Stevens-Johnson Syndrome (SJS) is a potentially life-threatening condition that is usually caused by infections or over-the-counter and prescribed medications. The condition can cause your skin to blister, die, and slough off and can cause internal damage because of its effects on mucous membranes. Unfortunately, it is not always possible to determine the cause of the reaction, however physicians can run specific allergy tests to try to pinpoint the causal agent. People who develop this serious condition may be entitled to file a Stevens-Johnson Syndrome lawsuit seeking redress for their losses and injuries.
Having certain risk factors can increase your chances of developing SJS. These include: having the HLA-B 1502 gene ups your chances of SJS, especially if your family is Chinese, Indian, or Southeast Asia, or if you take medications for mental disorders or seizures. You also face an increased risk if you
- Have an immediate family member who suffered SJS or toxic epidermal necrolysis
- Have suffered SJS before
- Have had a weakened immune system, an autoimmune disease, AIDS or HIV, or have had an organ transplant
- Have a viral infection like hepatitis, herpes, viral pneumonia, or HIV
Of the medications that are associated with SJS, certain ones have a higher number of reported incidences, these include-
- Sulfa-based drugs
Drugs with a high number of incidents include-
Other drugs that have been known to cause SJS include –
- Antibiotics like penicillin, amoxicillin, erythromycin, and ciprofloxin
- Anticonvulsants like Tegretol, Dilantin, phenobarbital, valproic acid, phenytoin, carbamazepine
- Pain relievers like Ibuprofen, naproxen, and Tylenol
Nearly any medication can cause SJS, or the more severe related disorder toxic epidermal necrolysis (TEN).
The symptoms of SJS include
- Swelling of face or tongue
- Sensitive skin that’s painful to touch
- Spreading skin rash that red or purple in color
- Blisters forming on your skin and in your eyes, nose, mouth, and genitalia
- Peeling skin
A few days prior to developing the rash, you may notice that your eyes burn, and your throat and mouth may hurt. You might have a fever, cough, and feel fatigued. These early symptoms are relatively common to many ailments, so depending on why you were taking the medication, you may not notice them or know that they may be leading up to a reaction.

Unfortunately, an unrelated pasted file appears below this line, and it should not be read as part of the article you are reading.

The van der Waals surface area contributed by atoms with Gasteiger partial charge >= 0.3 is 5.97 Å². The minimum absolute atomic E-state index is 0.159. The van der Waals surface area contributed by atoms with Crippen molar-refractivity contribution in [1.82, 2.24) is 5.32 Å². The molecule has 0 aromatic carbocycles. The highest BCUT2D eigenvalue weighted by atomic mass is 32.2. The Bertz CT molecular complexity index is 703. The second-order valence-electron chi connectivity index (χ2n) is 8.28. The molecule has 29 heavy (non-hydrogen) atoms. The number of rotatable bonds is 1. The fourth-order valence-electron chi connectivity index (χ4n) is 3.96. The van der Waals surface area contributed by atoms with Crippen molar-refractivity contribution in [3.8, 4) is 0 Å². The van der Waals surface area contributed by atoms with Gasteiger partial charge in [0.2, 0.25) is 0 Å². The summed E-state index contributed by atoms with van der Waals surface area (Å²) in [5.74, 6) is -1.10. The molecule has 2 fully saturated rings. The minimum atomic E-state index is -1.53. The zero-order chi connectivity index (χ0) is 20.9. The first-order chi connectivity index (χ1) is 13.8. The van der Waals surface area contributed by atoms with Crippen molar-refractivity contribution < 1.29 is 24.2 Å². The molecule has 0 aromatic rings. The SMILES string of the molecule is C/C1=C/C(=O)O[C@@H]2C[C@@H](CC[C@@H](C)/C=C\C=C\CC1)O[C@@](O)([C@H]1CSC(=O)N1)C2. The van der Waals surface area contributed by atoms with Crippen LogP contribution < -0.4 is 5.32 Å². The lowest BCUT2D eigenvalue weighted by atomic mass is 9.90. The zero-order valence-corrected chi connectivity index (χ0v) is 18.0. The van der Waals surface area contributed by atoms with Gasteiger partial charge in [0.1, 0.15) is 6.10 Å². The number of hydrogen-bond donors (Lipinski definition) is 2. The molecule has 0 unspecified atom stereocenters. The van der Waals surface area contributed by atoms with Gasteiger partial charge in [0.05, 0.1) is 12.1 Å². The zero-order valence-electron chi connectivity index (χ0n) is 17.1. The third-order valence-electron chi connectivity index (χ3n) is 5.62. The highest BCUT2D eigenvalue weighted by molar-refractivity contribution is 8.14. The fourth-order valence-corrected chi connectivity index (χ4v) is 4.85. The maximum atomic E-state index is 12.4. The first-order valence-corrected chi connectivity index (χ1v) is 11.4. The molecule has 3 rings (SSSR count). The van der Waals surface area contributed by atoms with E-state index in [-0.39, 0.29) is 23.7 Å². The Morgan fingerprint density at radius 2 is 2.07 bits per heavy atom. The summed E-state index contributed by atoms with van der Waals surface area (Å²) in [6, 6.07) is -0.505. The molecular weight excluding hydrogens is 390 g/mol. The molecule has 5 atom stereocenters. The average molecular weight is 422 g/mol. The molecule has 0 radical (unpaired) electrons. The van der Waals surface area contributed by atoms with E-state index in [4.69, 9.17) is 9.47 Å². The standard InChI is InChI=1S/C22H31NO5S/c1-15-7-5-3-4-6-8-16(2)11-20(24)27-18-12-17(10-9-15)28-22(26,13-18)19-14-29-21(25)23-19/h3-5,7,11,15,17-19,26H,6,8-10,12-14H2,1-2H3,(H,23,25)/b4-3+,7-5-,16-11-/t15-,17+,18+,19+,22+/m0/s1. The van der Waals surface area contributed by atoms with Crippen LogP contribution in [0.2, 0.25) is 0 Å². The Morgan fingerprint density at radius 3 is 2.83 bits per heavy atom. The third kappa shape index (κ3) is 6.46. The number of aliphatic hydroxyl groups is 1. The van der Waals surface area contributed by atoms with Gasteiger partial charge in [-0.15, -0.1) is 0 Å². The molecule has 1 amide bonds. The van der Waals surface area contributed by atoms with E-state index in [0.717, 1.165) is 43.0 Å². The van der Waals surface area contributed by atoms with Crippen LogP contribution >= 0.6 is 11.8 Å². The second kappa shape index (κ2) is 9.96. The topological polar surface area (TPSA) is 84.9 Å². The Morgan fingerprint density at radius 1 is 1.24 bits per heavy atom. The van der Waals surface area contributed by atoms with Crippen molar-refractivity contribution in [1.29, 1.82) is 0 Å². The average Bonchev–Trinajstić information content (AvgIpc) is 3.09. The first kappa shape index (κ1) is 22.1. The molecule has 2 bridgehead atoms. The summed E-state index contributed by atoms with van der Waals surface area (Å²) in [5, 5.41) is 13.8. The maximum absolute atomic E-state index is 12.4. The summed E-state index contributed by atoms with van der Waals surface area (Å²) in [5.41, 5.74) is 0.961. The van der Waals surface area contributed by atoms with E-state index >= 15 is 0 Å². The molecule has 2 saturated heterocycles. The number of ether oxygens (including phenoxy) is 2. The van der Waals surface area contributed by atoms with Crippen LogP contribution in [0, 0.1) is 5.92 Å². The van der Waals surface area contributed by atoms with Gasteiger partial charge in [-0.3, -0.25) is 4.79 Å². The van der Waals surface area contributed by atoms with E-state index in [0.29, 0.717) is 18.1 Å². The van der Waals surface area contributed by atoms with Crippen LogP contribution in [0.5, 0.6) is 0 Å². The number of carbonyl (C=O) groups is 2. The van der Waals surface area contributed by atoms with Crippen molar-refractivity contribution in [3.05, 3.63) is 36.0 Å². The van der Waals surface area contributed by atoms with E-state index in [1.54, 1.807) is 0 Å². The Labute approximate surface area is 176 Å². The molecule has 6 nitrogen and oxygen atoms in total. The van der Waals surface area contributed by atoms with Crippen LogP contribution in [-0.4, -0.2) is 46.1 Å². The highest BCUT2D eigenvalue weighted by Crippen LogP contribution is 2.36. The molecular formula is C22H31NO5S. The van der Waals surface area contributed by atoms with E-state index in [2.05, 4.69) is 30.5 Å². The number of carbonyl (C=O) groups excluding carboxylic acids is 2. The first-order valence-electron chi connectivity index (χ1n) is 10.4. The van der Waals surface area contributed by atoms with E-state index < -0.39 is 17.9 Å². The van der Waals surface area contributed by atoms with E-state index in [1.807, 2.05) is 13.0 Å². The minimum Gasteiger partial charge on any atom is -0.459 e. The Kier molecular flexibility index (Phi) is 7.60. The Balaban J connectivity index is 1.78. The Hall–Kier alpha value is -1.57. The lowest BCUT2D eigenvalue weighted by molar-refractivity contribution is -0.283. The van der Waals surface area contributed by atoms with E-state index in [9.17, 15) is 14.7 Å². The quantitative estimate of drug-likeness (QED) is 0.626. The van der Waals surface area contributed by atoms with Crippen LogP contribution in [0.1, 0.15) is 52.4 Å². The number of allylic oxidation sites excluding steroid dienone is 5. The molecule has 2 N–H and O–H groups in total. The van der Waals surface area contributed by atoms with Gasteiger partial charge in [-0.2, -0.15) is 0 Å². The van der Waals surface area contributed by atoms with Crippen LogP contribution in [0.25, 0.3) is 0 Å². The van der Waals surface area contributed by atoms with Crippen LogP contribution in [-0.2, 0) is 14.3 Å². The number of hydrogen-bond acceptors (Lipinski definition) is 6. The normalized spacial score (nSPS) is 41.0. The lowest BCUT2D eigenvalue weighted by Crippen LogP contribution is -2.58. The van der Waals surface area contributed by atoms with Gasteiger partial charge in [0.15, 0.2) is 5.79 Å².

Treatment and Recovery
One of the first things your physician will do is try to identify the cause. If the cause is a drug or medication, it will be stopped, however if your doctor is unable to identify the cause, all non-essential medications will be discontinued.
Almost all cases of SJS require hospitalization and depending on how severe the SJS, you may be treated at a specialized burn unit, as the treatment of this condition is much like the treatment given to severe burn victims.
You will receive fluid replacement and nutrition therapy replace the significant amount of fluid that is lost through blister seepage and skin shedding. Antibiotics may be administered to help prevent or control infection. You may also receive steroids to help decrease pain and inflammation.
Because of how high the risk of infection, your physician and their staff will have to regularly clean and dress your wounds. SJS can cause serious eye problems because of how it affects the mucous membranes. Your hospital team will treat your eyes with special medicines that will clean your eyes and help keep them moist.
There are severe complications that SJS patients must be aware of, these include –
- Permanent skin damage including scars, bumps, and abnormal coloring.
- Your hair may fall out and the nails on your fingers and toes may be deformed.
- You may be left with irritated and dry eyes or in severe cases, scarring that can cause blindness
- Organ damage from scarring and inflammation
- Skin infection that can lead to life-threatening blood infections
Because of these risks and complications, it is imperative that seek medical help as soon as you notice the symptoms of SJS. Want to know more about Stevens-Johnson Syndrome and the medications that may cause it?